Predicted Standings
Gold: Meryl Davis/Charlie White (USA)
Silver: Anna Cappellini/Luca Lanotte (Italy)
Bronze: Vanessa Crone/Paul Poirier (Canada)
4th: Ekaterina Rubleva/Ivan Shefer (Russia)

Next post: COR Preview-Men

That is all.

Saturday, October 17, 2009

TEB Ladies Free Skate-Live Commentary

Start Order

1 Gwendoline DIDIER FRA

10 41.96


9 43.86


8 48.68

4 Carolina KOSTNER ITA

7 51.26


6 54.20

Warm-Up Group 2

6 Caroline ZHANG USA

5 57.26


4 58.22


3 58.96


2 59.64

10 Yu-Na KIM KOR

1 76.08

11:29 CT Ladies are currently warming up

11:32 Kostner is in blue, Gedevanishvili in black. Kostner did a clean triple salchow earlier in warm-up; Gedevanishvili doubled hers.

Gwendoline Didier gets big ovation; looks very nervous.
3Z-maybe double-footed
3S-UR, hand down, double-footed
Very different, awkward catch-foot with right leg crossed over left shoulder in spiral
2A+2T-landed with no speed
3T (possible UR)+2T-landed
Slow footwork
Lethargic final spin

TES: 37.87
PCS: 38.24
Total: 76.11
Grand Total: 118.07

Anna Jurkiewicz (Poland)
3T-both hands down
fast catch-foot layback spin
3T+2T-solid, good height on first jump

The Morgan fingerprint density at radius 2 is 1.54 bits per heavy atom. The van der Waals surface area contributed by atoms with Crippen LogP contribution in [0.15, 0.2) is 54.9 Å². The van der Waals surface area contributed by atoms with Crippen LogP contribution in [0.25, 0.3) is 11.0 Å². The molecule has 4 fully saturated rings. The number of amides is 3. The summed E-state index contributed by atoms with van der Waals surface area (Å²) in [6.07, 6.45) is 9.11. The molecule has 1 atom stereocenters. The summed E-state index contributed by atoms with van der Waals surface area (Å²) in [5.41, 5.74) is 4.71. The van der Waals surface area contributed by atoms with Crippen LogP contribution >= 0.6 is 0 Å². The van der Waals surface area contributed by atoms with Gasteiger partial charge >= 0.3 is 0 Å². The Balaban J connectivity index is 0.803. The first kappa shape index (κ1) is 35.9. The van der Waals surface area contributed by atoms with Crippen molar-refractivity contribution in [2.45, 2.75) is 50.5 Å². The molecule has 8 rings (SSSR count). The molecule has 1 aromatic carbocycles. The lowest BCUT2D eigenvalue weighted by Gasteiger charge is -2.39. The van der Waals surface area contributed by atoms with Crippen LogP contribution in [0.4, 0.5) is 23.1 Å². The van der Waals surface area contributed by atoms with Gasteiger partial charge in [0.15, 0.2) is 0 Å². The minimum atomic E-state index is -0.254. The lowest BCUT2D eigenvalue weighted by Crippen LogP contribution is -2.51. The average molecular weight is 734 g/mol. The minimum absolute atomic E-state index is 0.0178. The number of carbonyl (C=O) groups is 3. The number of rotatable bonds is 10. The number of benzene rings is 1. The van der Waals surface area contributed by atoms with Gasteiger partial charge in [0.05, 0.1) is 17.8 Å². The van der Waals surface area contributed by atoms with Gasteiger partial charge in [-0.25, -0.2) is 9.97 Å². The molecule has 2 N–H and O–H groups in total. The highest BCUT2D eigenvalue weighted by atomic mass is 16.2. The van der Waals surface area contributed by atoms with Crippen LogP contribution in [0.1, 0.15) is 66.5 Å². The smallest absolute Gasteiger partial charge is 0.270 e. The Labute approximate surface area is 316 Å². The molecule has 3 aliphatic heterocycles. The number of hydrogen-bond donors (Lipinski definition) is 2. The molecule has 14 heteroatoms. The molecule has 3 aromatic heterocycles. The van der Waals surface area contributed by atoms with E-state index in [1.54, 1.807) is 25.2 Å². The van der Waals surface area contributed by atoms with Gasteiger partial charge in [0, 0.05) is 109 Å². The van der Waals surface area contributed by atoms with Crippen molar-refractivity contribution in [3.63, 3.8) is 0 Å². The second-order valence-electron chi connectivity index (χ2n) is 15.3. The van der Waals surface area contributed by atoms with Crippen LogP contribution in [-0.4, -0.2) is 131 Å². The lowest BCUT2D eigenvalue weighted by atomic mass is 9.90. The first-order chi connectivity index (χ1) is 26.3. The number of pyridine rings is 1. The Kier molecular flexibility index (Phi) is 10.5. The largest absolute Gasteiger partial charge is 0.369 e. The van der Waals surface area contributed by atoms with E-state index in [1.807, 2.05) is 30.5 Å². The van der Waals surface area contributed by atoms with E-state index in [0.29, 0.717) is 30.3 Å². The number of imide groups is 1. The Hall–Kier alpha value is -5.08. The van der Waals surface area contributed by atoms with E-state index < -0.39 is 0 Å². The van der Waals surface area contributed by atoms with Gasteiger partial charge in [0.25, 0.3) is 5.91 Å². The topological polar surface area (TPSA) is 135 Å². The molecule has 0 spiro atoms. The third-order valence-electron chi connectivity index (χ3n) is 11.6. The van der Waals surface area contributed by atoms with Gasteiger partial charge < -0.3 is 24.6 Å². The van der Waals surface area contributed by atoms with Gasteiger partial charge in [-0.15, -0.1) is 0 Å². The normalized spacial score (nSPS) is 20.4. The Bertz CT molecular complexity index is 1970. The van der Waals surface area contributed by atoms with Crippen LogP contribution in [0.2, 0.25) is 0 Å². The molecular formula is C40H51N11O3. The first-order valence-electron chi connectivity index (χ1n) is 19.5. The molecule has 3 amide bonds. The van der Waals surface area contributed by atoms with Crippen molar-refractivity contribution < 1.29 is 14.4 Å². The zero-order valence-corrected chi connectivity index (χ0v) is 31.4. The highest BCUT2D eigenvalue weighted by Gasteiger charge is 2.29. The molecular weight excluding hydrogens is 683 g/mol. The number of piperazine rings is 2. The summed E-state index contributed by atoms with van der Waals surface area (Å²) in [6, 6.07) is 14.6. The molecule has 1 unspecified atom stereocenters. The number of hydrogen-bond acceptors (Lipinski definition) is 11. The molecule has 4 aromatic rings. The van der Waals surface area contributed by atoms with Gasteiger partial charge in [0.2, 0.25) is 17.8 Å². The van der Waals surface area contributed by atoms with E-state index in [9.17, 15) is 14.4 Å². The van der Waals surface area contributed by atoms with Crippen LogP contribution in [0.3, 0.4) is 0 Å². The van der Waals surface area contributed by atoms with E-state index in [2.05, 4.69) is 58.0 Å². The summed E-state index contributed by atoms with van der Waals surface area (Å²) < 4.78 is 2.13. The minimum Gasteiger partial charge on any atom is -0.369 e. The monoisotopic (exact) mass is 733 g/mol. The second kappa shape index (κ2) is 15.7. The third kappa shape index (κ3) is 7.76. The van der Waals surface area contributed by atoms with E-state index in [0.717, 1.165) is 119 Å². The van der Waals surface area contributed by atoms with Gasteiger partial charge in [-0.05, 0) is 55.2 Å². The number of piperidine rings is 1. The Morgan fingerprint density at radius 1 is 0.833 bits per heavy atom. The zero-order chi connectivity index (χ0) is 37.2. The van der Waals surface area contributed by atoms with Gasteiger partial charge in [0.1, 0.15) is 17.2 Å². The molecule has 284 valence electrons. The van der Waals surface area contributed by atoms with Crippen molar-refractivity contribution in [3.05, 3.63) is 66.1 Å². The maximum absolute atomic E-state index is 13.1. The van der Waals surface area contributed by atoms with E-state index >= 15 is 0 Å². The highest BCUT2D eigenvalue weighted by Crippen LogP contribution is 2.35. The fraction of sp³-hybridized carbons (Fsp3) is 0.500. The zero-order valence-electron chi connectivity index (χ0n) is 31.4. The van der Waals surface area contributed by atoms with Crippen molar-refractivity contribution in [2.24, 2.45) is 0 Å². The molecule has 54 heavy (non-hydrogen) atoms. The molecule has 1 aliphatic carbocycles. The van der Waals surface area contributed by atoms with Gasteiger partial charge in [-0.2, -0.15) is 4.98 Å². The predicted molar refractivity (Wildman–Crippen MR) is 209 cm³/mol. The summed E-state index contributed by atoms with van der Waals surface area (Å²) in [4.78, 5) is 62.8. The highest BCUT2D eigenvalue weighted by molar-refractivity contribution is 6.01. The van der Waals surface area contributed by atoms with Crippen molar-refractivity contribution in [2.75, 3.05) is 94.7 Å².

1S-long, slow entrance
final spin compo-good speed
Good speed and expression in places but doesn't carry those traits throughout the program.

TES: 30.76
PCS: 41.44
Ded: -1.00
Total: 71.20
Grand Total: 115.06
Rank: 2

Elene Gedevanishvili (Georgia)
3T+3T-double footed, possible UR
3S-good, with Y-scale spiral coming before it
2A-good with spiral going into it
Deathdrop traveled slightly
3S-fall, will only be counted as a sequence
slip while stroking
good spiral
Dynamic finish
Robin Wagner is pleased

TES: 47.99
PCS: 47.76
Ded: -1.00
Total: 94.75
Grand Total: 143.43
Rank: 1

Carolina Kostner (Italy)
3F-hand down, dropped free leg quickly
Excellent spiral
3T-UR, hand down
3R-hop out of it
Completely bailed out of her axel
3S-landed; possible UR
Good expression in places but the choreography of this program doesn't appear as difficult as past programs of hers have been. The footwork sequence is very dynamic, but overall the program doesn't really go anywhere.

TES: 41.85
PCS: 55.52
Ded: -1.00
Total: 96.37
Grand Total: 147.63
Rank: 1

Kiira Korpi (Finland)
Doing last year's program
3Z-UR; step-out
3S-good height but fell
Very weak extension on spiral
2A+2T-slight toe-axel on toe but otherwise clean
2A+2T-landed with little speed coming out
This performance had a more dynamic presentation then I've seen from her in the past but the jumps were just not there for her tonight.

TES: 35.15
PCS: 50.48
Ded: -1.00
Total: 84.63
Grand Total: 138.83
Rank: 3

12:11 CT Warm-up group two. Huge crowd ovation for Kim and a big ovation for Asada as well.

Mao is in a different dress from WTT; it's red on the top and black at the bottom. Kim is in blue, and she just landed a solid triple lutz. Nakano in the same God awful costume from WTT.

Nakano just landed 3F. Asada landed 3F+2R+2R, Kim did 3Z+2T (clearly opened up 2nd jump, which was intended to be 3T). Zhang is in a light blue dress.

Nakano just landed 3Z. Kim landed 3Z.

Caroline Zhang (USA)
3F+2T-mule kick as present as ever but landed